As we mentioned previously, storing billions of dollars worth of cash before it could be properly laundered was a monumental task for Pablo and his army of accountants. Laundering that much money into clean/spendable currency did not happen overnight. It could take months, even years when dealing with literally billions of dollars in cold hard physical money. After being flown to Colombia on a private jet, the money would be counted, organized (with the rubber bands from #1) and stored wherever space could be found. Money was hidden in basements, storage units, ceilings, attics, walls, under floor boards… Pretty much anywhere that could fit a brick of cash was used. As you might guess, one of the problems with this do-it-yourself storage method was the fact that the money was openly exposed to the elements. If a house caught fire, $100 million could disappear in an instant. Even a small amount of moisture could wreak havoc on a hidden fortune. But the biggest threat to billions of dollars worth of pre-laundered money wasn't fire or floods. It was rats. Starving rats, to be precise. One can hardly blame a hungry rat for mistaking a huge mountain of dollars for a never ending cheese buffet. Every year Pablo was forced to write off 10% of his pre-laundered money, roughly $500 million, due to what he called "spoilage".
Fun Fact #3: How to Stay Warm on the Run.
After escaping from his luxurious resort prison, La Cathedral, Pablo and his family spent several weeks on the run in the jungles of Colombia before finally being able to sneak back into a Medellin apartment complex. While they were running, one of Pablo's daughters came down with a serious case of pneumonia. Dry kindle is not exactly easy to come across in a damp Colombian jungle. But his daughter was freezing and they desperately needed fire for cooking. So what did Pablo do? He burned cash. Nearly $2 million worth. Even for a multi-billionaire, this must have been an incredibly painful decision!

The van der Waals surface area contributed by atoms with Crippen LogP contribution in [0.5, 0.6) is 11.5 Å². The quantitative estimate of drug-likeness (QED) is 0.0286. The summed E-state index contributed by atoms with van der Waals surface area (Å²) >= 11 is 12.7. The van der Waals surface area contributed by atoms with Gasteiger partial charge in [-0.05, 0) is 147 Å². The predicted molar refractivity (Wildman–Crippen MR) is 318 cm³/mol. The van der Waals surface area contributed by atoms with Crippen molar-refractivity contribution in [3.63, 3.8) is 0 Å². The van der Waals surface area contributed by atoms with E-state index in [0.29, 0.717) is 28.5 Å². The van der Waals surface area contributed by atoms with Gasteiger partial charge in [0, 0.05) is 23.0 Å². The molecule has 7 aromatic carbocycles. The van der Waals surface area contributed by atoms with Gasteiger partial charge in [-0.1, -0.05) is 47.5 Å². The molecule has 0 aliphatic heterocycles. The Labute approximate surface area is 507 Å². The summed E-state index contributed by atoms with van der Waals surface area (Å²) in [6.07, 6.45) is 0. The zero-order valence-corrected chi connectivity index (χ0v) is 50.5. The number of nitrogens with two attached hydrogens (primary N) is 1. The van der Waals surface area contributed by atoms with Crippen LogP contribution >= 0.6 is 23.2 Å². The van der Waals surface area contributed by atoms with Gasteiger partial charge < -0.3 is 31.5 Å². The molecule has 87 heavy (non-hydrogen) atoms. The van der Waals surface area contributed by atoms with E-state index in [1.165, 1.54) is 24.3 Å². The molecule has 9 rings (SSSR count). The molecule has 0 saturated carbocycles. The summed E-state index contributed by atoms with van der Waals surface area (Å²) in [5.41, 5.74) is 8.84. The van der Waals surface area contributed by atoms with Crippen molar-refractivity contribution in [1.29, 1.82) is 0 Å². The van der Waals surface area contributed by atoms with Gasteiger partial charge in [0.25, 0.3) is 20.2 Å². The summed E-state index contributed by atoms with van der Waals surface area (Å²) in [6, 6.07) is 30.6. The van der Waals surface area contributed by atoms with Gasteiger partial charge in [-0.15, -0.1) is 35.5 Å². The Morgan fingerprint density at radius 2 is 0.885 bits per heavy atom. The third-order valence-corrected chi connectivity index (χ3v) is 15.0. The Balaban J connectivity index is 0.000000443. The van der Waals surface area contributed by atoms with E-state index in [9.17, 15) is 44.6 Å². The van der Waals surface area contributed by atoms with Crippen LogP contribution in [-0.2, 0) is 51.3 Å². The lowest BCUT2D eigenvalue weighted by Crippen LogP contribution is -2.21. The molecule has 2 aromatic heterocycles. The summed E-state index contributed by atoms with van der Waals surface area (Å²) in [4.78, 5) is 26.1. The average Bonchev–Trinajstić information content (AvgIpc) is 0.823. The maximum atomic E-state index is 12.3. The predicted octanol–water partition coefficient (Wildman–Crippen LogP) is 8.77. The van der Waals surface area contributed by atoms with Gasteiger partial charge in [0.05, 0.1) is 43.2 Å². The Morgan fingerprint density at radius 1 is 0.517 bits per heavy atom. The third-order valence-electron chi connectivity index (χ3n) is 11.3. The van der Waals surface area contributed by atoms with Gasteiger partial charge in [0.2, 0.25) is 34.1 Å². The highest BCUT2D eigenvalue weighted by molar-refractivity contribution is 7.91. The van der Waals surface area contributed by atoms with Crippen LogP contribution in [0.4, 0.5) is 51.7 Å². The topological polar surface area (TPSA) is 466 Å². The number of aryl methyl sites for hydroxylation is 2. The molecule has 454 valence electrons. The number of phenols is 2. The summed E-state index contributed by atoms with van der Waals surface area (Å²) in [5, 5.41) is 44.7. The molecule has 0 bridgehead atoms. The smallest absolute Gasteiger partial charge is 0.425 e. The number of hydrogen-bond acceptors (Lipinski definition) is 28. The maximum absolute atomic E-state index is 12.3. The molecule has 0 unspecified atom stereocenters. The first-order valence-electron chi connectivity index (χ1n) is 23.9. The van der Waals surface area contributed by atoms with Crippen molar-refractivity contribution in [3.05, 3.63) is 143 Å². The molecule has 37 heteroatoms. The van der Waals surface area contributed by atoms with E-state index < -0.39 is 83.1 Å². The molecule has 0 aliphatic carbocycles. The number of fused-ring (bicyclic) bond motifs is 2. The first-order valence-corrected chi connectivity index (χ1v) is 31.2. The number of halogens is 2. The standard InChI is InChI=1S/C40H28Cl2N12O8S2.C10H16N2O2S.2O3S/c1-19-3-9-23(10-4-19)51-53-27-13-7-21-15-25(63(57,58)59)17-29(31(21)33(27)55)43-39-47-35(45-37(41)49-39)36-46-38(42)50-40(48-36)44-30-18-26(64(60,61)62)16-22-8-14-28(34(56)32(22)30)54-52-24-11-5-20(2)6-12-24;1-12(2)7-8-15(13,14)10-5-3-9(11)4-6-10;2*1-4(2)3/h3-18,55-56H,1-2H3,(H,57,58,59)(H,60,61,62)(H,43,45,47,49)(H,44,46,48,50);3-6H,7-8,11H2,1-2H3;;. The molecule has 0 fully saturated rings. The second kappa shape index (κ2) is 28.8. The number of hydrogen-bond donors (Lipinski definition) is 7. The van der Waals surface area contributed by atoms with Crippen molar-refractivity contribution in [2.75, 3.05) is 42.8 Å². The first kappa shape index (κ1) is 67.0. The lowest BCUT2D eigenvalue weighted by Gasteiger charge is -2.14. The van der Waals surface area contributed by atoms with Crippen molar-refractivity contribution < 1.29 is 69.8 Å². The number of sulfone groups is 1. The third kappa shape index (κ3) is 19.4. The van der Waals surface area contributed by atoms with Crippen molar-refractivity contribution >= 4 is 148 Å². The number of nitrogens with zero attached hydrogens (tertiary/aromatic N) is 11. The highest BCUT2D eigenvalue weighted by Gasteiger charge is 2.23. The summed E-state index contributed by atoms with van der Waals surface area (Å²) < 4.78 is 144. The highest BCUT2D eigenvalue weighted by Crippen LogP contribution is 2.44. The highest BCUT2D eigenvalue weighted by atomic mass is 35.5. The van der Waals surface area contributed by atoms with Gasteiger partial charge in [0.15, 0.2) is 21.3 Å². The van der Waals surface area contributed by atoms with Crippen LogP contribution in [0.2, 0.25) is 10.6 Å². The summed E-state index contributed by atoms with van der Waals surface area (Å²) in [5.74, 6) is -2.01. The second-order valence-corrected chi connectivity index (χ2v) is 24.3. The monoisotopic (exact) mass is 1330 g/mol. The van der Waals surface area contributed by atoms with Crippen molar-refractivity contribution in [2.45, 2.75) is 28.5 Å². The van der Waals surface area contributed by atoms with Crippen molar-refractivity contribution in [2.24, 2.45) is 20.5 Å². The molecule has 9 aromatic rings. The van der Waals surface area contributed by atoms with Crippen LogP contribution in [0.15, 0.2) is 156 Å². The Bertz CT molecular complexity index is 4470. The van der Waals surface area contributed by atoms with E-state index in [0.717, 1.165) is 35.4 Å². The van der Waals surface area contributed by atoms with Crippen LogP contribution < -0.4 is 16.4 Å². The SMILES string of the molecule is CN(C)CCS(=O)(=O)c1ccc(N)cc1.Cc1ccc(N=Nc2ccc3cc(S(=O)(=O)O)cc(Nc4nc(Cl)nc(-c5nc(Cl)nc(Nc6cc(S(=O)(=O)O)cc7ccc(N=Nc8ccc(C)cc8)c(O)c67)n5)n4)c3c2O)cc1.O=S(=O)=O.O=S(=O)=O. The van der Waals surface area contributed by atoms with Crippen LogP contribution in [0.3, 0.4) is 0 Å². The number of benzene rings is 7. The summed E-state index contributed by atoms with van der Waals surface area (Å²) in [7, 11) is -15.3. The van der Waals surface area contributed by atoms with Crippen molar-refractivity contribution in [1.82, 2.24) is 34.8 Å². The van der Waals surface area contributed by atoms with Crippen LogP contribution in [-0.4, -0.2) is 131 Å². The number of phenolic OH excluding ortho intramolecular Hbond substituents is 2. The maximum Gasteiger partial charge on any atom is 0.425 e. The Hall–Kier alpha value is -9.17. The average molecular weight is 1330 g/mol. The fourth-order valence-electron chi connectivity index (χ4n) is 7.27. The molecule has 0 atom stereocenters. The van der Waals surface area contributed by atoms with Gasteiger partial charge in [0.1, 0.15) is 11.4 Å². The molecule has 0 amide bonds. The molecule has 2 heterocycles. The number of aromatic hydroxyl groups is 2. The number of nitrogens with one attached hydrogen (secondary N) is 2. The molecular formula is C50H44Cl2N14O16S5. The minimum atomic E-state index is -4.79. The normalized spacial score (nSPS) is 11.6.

Fun Fact #4: A $10 Billion Dollar Bribe
Throughout his adult life, Pablo's biggest fear wasn't death. For a guy who ordered murders like most of us order re-fills of soda at Applebees, death probably wasn't as daunting as you might think for the kingpin. No, Pablo's most terrifying nightmare was a little thing called extradition. Had the Colombian government successfully extradited Pablo to the United States, there's no doubt the billionaire drug kingpin would have rotted for the rest of his life in a tiny solitary prison cell. In order to prevent his extradition, Pablo made an absolutely insane offer to the Colombian government. In exchange for making extradition illegal and a full pardon, Pablo offered to payoff Colombia's entire national debt, which at the time stood at slightly more than $10 billion. That has to be the biggest bribe in human history, right? For comparison's sake, let's say Bill Gates murdered his family in cold blood then offered the US Government $25 billion to forgive and forget. Might not be so easy to turn down, right? That's a lot of money for schools, roads, Obamacare… Unfortunately for Pablo, the bribe did not work and though he was never extradited, around this same time Colombia gave an elite team of American Special Forces carte blanche to go after his head. The Special Forces, working in conjunction with Colombian forces, were successful with deadly precision. Pablo Escobar, billionaire drug kingpin was killed in a shootout with these forces on December 2, 1993 on a Medellin rooftop.
So now that you know exactly what might be possible if you become a successful drug lord, what do you think? Should we all move to Colombia and become kingpins?